(4)

where J = (JxJyJz). Since the plate is not composed of electrically-conducting material, electrical charge at the surface of the plate is constant and zero i.e. Jy → 0. Consequently we can assume that Jy = 0 throughout the fluid-saturated porous medium. The magnetic field acts only in the y-direction with a component, Bo. Both the vertical surface and the Eyring–Powell fluid are maintained initially at the same temperature and concentration. Instantaneously, they are raised to a temperature Tw (>T) and concentration Cw (>C), the ambient temperature and concentration of the fluid which remain unchanged. We implement a Darcy–Forchheimer model which is a second order relationship defining the pressure gradient as follows:

 ${\displaystyle \nabla p=-aU+{bU}^{2}}$
(5)

where U denotes velocity, ∇p is pressure gradient, a and b are constants defined by a = μ/K and b is a function of the geometry of porous medium i.e. b = ρ/K1 is the Forchheimer form-drag parameter for quadratic effects, μ is the dynamic viscosity of the partially-ionized fluid, K is permeability [hydraulic conductivity] of the porous medium and K1 is the inertial permeability. We assume that the density of the partially-ionized fluid can be taken as constant i.e. the flow is incompressible. In addition, we implement the Boussinesq approximation which implies that all thermodynamic quantities of the fluid-saturated medium are constant, except for the buoyancy term, which is retained in the x-direction momentum conservation equations. We have assumed that the porous medium is homogenous and isotropic so that only a single permeability is needed to simulate hydraulic conductivity. Under these physical conditions, with viscous and Joule heating effects incorporated, the flow regime in an [xyz] coordinate system can be represented by the following boundary-layer equations:

 ${\displaystyle {\frac {\partial u}{\partial x}}+{\frac {\partial v}{\partial y}}=}$${\displaystyle 0}$
(6)

 ${\displaystyle u{\frac {\partial u}{\partial x}}+v{\frac {\partial u}{\partial y}}=}$${\displaystyle \left[\nu +{\frac {1}{\rho \beta C_{1}}}\right]{\frac {{\partial }^{2}u}{\partial y^{2}}}-}$${\displaystyle {\frac {1}{2\rho \beta C_{1}^{3}}}{\left({\frac {\partial u}{\partial y}}\right)}^{2}{\frac {{\partial }^{2}u}{\partial y^{2}}}+}$${\displaystyle g{\beta }_{1}[T-T_{\infty }]+g{\beta }_{1}^{_{\ast }}[C-}$${\displaystyle C_{\infty }]-\nu {\frac {u}{K}}-b{\frac {u^{2}}{K}}-{\frac {\sigma B_{o}^{2}}{\rho ({\alpha }_{e}^{2}+{\beta }_{e}^{2})}}({\alpha }_{e}u+}$${\displaystyle {\beta }_{e}w)}$
(7)

 ${\displaystyle u{\frac {\partial w}{\partial x}}+v{\frac {\partial w}{\partial y}}=}$${\displaystyle \left[\nu +{\frac {1}{\rho \beta C_{1}}}\right]{\frac {{\partial }^{2}w}{\partial y^{2}}}-}$${\displaystyle {\frac {1}{2\rho \beta C_{1}^{3}}}{\left({\frac {\partial w}{\partial y}}\right)}^{2}{\frac {{\partial }^{2}w}{\partial y^{2}}}-}$${\displaystyle \nu {\frac {w}{K}}-b{\frac {w^{2}}{K}}+{\frac {\sigma B_{o}^{2}}{\rho ({\alpha }_{e}^{2}+{\beta }_{e}^{2})}}({\beta }_{e}u-}$${\displaystyle {\alpha }_{e}w)}$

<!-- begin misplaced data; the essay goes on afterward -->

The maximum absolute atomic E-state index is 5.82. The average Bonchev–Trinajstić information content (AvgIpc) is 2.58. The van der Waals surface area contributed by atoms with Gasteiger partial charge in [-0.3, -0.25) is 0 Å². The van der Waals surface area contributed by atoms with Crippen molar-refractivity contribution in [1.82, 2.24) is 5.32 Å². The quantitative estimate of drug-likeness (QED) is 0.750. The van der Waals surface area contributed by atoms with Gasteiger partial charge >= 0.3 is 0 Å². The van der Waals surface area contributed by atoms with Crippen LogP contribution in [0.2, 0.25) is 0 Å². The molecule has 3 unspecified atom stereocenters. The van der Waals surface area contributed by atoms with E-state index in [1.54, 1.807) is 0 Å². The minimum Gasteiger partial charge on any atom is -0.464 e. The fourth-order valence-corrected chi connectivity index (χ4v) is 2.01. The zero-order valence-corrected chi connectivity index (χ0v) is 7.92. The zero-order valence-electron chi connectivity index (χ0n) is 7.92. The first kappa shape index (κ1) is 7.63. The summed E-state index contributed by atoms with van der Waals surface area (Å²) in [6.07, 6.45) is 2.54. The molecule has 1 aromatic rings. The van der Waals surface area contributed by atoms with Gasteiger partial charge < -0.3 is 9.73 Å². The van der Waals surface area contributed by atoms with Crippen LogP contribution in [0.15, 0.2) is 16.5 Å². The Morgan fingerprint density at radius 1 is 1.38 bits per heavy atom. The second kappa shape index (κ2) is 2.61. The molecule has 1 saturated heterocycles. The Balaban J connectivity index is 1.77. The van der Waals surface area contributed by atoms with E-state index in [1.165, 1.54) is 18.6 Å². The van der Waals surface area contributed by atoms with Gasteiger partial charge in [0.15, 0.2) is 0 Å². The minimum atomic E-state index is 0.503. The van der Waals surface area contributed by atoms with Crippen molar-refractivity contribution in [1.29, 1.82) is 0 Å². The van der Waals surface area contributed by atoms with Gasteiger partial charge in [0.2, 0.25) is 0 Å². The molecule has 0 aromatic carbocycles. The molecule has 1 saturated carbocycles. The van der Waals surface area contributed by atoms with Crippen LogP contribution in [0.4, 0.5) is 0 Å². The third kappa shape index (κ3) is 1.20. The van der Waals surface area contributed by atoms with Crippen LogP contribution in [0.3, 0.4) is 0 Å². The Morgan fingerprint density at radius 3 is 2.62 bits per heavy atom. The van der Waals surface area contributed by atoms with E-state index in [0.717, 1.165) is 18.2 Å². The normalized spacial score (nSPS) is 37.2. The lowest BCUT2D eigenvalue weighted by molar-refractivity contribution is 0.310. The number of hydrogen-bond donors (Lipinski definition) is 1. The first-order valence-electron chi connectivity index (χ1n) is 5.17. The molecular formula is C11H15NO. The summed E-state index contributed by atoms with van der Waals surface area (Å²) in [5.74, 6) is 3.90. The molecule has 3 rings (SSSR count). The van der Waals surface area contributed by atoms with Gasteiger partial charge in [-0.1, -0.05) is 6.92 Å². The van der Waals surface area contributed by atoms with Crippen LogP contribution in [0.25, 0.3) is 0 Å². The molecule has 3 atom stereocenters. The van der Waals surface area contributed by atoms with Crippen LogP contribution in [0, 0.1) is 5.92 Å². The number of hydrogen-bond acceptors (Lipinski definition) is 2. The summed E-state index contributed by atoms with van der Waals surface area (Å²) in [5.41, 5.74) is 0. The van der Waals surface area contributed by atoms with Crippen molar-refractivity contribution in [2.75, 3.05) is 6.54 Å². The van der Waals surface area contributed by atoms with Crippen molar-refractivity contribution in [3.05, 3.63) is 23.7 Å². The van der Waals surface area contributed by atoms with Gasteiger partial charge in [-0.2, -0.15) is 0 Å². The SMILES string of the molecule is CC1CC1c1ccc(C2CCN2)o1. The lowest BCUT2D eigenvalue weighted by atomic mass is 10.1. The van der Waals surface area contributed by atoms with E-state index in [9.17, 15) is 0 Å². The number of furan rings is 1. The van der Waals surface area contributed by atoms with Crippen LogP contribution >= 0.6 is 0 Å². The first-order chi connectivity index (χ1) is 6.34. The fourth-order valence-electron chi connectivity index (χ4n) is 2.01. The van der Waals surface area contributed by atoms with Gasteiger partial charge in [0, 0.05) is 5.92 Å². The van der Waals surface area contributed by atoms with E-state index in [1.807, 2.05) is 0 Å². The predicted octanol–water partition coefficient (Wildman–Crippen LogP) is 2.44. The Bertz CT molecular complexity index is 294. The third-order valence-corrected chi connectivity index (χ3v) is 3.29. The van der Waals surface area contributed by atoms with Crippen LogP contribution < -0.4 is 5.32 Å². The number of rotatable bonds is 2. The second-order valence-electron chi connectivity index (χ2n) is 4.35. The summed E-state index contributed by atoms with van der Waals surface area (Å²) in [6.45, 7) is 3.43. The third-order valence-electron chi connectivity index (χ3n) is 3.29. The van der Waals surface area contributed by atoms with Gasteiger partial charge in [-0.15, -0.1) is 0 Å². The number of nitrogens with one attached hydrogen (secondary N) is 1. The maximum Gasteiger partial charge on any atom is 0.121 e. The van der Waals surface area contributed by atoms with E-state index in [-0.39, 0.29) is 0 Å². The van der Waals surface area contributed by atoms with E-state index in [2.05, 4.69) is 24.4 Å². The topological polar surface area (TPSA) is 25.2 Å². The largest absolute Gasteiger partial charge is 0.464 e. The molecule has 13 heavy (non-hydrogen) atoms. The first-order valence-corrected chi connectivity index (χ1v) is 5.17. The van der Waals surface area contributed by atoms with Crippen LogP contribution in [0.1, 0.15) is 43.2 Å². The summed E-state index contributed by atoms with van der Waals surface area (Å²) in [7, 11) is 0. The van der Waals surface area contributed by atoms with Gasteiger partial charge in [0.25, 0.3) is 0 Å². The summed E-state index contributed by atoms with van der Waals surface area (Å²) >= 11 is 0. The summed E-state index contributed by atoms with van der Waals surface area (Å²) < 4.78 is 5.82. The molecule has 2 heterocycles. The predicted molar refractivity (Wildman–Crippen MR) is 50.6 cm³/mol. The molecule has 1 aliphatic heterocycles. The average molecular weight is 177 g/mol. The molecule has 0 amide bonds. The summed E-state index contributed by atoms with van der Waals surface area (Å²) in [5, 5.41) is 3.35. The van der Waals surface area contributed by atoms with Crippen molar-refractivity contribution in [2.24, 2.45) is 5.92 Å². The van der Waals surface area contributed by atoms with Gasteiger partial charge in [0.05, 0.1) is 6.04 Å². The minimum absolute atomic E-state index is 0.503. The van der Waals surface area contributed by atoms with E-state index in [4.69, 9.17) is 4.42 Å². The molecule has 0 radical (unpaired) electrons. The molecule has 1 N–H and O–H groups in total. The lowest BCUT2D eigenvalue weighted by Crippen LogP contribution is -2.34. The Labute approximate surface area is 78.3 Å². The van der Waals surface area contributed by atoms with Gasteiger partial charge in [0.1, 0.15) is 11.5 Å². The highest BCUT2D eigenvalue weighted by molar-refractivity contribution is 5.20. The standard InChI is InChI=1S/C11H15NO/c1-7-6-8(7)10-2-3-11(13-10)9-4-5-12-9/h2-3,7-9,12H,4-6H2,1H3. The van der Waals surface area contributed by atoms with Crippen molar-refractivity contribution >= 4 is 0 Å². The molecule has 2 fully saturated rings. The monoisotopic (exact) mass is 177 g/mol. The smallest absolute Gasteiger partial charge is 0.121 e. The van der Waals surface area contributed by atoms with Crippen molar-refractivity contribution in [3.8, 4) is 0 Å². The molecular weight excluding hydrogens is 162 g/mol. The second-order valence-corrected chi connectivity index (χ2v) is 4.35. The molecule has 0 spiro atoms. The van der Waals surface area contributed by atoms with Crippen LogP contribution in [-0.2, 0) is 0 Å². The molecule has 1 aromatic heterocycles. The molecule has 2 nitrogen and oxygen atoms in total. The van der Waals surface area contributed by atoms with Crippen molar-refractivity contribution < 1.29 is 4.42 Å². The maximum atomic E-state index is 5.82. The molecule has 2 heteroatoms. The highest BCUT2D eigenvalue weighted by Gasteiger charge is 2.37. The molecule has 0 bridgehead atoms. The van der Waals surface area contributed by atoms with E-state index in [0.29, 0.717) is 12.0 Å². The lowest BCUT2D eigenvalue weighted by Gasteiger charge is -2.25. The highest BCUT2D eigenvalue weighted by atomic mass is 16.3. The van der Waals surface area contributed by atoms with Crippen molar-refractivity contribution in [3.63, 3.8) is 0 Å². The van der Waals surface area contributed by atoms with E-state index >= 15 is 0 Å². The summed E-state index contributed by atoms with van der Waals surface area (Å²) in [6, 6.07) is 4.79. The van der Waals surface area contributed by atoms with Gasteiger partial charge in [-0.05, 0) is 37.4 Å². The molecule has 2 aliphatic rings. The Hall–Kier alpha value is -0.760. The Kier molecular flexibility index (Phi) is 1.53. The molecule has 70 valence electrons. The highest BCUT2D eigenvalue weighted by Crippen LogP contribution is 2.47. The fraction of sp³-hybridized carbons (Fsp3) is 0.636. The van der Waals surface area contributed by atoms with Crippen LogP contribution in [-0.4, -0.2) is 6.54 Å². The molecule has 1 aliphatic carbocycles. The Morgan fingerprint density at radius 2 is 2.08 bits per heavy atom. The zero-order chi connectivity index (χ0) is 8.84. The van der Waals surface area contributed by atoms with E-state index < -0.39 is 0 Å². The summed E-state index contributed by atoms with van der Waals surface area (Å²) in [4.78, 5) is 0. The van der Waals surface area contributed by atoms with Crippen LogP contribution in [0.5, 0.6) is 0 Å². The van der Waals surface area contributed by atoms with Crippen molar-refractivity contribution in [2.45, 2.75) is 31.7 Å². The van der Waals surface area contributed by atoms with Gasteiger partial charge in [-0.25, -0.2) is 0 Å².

(8)

 ${\displaystyle u{\frac {\partial T}{\partial x}}+v{\frac {\partial T}{\partial y}}=}$${\displaystyle {\frac {k}{\rho c_{p}}}{\frac {{\partial }^{2}T}{\partial y^{2}}}+}$${\displaystyle {\frac {\nu }{c_{p}}}\left[{\left({\frac {\partial u}{\partial y}}\right)}^{2}+\right.}$${\displaystyle \left.{\left({\frac {\partial w}{\partial y}}\right)}^{2}\right]+}$${\displaystyle {\frac {\sigma B_{o}^{2}}{\rho c_{p}({\alpha }_{e}^{2}+{\beta }_{e}^{2})}}(u^{2}+}$${\displaystyle w^{2})}$
(9)

 ${\displaystyle u{\frac {\partial C}{\partial x}}+v{\frac {\partial C}{\partial y}}=}$${\displaystyle D_{m}{\frac {{\partial }^{2}C}{\partial y^{2}}}}$
(10)

where u, v, w are velocity components in the x, y, z directions, T is the fluid temperature, C is the fluid concentration, ν is kinematic viscosity of the partially-ionized fluid, g is acceleration due to gravity, K is the thermal diffusivity, b is the inertial drag coefficient, C1 is the fluid parameter, β is the fluid parameter, β1 is the coefficient of thermal expansion, β1 is the coefficient of expansion with concentration, ρ is density of the electrically-conducting fluid, k is thermal conductivity of the fluid-saturated porous medium, Dm, is the mass (species) diffusivity, cp is specific heat capacity of the fluid under isobaric conditions, σ is the fluid electrical conductivity (=e2tene/me), e denotes the electron charge, te is the electron collision time, ne is the electron number density, me is the electron mass, αe = 1 + βiβe  , ${\textstyle {\beta }_{i}={\frac {{en}_{e}B_{o}}{\left[\left(1+{\frac {n_{e}}{n_{a}}}\right)K_{ai}\right]}}}$ is the ion-slip parameter, βe = ωete is the Hall current parameter, ωe is the electron frequency (=eBo/me), na is the neutral particle number density and Kai is the friction coefficient between the ions and neutral particles in the flow. The Eyring–Powell fluid model introduces a mixed derivative (second order, first degree) into the momentum boundary layer Eq. (7). In Eq. (7) the fifth and sixth terms on the right hand side are the x-direction Darcian drag force and the x-direction Forchheimer quadratic drag. Similar terms are incorporated for the z-direction components of these forces in Eq. (8). We note that the viscous heating term in (9) comprises the square of two velocity gradients ${\textstyle \left[{\left({\frac {\partial u}{\partial y}}\right)}^{2}+\right.}$${\displaystyle \left.{\left({\frac {\partial v}{\partial y}}\right)}^{2}\right]}$ which is a realistic approximation, supported by the seminal study of Gebhart and Mollendorf [27]. The corresponding initial conditions and boundary conditions for the flow regime are prescribed as follows, which include the conventional no-slip boundary condition at the plate surface: